During the Progressive period, the Muckrakers were a group of writers, including Upton Sinclair, Lincoln Steffens, and Ida Tarbell, who attempted to expose the issues that existed in American society as a result of the development of big business, urbanization, and immigration. The muckrakers were mostly journalists. They published articles about their findings while working for newspapers that would not publish anything that might be considered libelous.
They made themselves heard by writing about what they saw as wrong with America. Many Americans at the time believed that journalism was meant to serve one purpose: to tell the people what they needed to know so they could make informed decisions about their lives. But the muckrakers believed that it was also their duty to inform the public about any wrongdoing they found, no matter how unpleasant it might be for those involved.
Their efforts led to many changes being made within industry and government to make them more accountable to their citizens. They are now seen as the founders of the modern-day news media.
Upton Sinclair is regarded as the father of muckraking. He wrote about topics such as child labor, meatpacking, municipal corruption, and housing conditions. One of his most famous works is The Jungle, which told the story of life in a Chicago slaughterhouse through interviews with workers and observations of the manufacturing process. It was adapted into a film in 1991 that won an Academy Award for Best Picture.
A muckraker was any of a group of pre-World War I American authors associated with reform and exposing writing. The muckrakers presented extensive, factual journalistic portrayals of political and economic wrongdoing, as well as social suffering, caused by large corporate power in a rapidly industrializing America. They focused on issues such as child labor, sweatshops, urban poverty, overfishing of coastal waters, and environmental destruction. Although most were not socialist, they shared an anti-establishment attitude and used their writings to expose corruption within government and business.
Muckraking writers were able to get away with being controversial because newspaper editors at the time did not have strong standards when it came to content. If an editor felt that a piece of writing would increase reader interest or provide a different perspective on a topic, he or she would publish it. This allowed muckraking writers to express themselves freely without fearing retribution from their employers.
Muckraking articles often included photographs taken by members of the public who submitted them for publication. These images helped readers understand issues less familiar to most people at the time, such as sweatshop production lines or chemical dumps. Some photographers made a living taking pictures and selling them to newspapers; others took advantage of this opportunity to make money with their creative work.
Writers usually received no compensation for their work, except perhaps an honorarium from individuals or organizations whose practices they wrote about.
From the 1890s through the 1920s, the muckrakers were a group of journalists that turned American society upside down by exposing corruption and enlightening readers about major social concerns. This word is frequently used to refer to journalists who follow in their footsteps by releasing exposes and battling corruption.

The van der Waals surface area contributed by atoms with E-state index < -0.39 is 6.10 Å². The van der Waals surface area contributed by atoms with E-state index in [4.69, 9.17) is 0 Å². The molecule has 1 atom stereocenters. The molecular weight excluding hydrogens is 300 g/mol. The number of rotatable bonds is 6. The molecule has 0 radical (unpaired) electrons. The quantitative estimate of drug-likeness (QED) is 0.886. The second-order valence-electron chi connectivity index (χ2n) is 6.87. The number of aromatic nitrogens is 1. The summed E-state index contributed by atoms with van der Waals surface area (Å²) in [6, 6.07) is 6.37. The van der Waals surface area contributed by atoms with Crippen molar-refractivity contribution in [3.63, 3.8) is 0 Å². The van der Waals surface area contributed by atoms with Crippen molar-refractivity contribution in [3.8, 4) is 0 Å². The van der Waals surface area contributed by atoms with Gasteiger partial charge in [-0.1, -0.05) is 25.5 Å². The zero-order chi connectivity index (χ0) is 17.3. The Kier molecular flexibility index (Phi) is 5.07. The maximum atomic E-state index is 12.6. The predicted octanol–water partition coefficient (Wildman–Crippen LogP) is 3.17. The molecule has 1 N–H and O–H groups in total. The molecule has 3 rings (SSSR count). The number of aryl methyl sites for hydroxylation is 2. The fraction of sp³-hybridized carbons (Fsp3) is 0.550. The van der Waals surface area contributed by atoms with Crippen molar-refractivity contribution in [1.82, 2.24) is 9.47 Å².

The term was first used to describe members of the staff of the Chicago Daily News who in 1892 went undercover to expose police brutality. After publishing articles on this subject for several months, the paper's owners gave the reporters permanent jobs. Other newspapers quickly followed suit, and by 1898 there were enough muckrakers working across America to found the National Association of Muckrakers, which promoted ethical journalism and fought political corruption. Although the association failed, its legacy lives on in today's mainstream media.
The term is now used to describe other individuals that fight corruption and make the public aware of issues such as pollution, government waste, and unfair practices. These people are often called watchdog journalists because they act like dogs that warn their owners about intruders.
Muckraking has also become a noun meaning investigative reports that reveal corrupt practices. Today, this type of journalism is usually called "watchdog" reporting because it helps others know what types of activities take place inside organizations such as banks, businesses, and governments.
Muckrakers were Progressive Era journalists and authors who attempted to uncover wrongdoing in large business and government. Muckrakers' activities affected the adoption of crucial laws that increased labor and consumer safeguards. Some muckraking journalists exposed corruption, while others raised public awareness about issues such as poverty, child labor, prison conditions, and environmental damage.
The term "muckraking" comes from the Irish word mac ghearraidh, which means "the act of searching for trouble." Early reporters used this term to describe their efforts to expose political and corporate corruption. Before the rise of mass media, individuals were responsible for bringing attention to important issues by writing articles, giving speeches, and organizing protests. These actions made muckrakers unique players in American politics; they fought for social justice by drawing attention to problems that needed fixing.
Muckraking journalists often received threats for their investigations, so they took precautions to protect themselves. Most wore disguises when going undercover, used multiple sources, and filed reports even if they didn't end up using them in their stories. Some journalists even moved to different cities or states to avoid retaliation from those they criticized.